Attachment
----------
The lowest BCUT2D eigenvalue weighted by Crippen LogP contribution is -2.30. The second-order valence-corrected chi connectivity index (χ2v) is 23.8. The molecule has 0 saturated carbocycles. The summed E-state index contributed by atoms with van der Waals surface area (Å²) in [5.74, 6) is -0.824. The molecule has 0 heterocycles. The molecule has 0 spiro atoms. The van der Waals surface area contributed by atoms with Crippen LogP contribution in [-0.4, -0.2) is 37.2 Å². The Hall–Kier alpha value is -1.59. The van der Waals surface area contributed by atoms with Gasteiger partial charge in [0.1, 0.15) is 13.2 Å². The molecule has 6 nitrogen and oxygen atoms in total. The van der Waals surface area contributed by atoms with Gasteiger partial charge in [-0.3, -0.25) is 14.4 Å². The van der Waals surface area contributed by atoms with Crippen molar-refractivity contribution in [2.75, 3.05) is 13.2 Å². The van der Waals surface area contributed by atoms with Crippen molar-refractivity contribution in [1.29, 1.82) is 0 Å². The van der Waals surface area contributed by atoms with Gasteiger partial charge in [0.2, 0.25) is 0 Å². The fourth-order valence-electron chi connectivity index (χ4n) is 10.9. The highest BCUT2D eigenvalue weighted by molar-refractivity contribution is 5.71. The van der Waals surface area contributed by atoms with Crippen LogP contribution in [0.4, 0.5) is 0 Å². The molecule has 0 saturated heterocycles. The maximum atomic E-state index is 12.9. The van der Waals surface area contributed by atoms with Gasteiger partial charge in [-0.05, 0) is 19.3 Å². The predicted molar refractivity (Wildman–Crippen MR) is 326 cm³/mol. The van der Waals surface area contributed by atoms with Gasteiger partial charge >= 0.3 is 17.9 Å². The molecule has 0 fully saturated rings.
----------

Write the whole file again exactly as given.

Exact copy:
The lowest BCUT2D eigenvalue weighted by Crippen LogP contribution is -2.30. The second-order valence-corrected chi connectivity index (χ2v) is 23.8. The molecule has 0 saturated carbocycles. The summed E-state index contributed by atoms with van der Waals surface area (Å²) in [5.74, 6) is -0.824. The molecule has 0 heterocycles. The molecule has 0 spiro atoms. The van der Waals surface area contributed by atoms with Crippen LogP contribution in [-0.4, -0.2) is 37.2 Å². The Hall–Kier alpha value is -1.59. The van der Waals surface area contributed by atoms with Gasteiger partial charge in [0.1, 0.15) is 13.2 Å². The molecule has 6 nitrogen and oxygen atoms in total. The van der Waals surface area contributed by atoms with Gasteiger partial charge in [-0.3, -0.25) is 14.4 Å². The van der Waals surface area contributed by atoms with Crippen molar-refractivity contribution in [2.75, 3.05) is 13.2 Å². The van der Waals surface area contributed by atoms with Crippen molar-refractivity contribution in [1.29, 1.82) is 0 Å². The van der Waals surface area contributed by atoms with Gasteiger partial charge in [0.2, 0.25) is 0 Å². The fourth-order valence-electron chi connectivity index (χ4n) is 10.9. The highest BCUT2D eigenvalue weighted by molar-refractivity contribution is 5.71. The van der Waals surface area contributed by atoms with Crippen LogP contribution in [0.4, 0.5) is 0 Å². The molecule has 0 saturated heterocycles. The maximum atomic E-state index is 12.9. The van der Waals surface area contributed by atoms with Gasteiger partial charge in [-0.05, 0) is 19.3 Å². The predicted molar refractivity (Wildman–Crippen MR) is 326 cm³/mol. The van der Waals surface area contributed by atoms with Gasteiger partial charge >= 0.3 is 17.9 Å². The molecule has 0 fully saturated rings.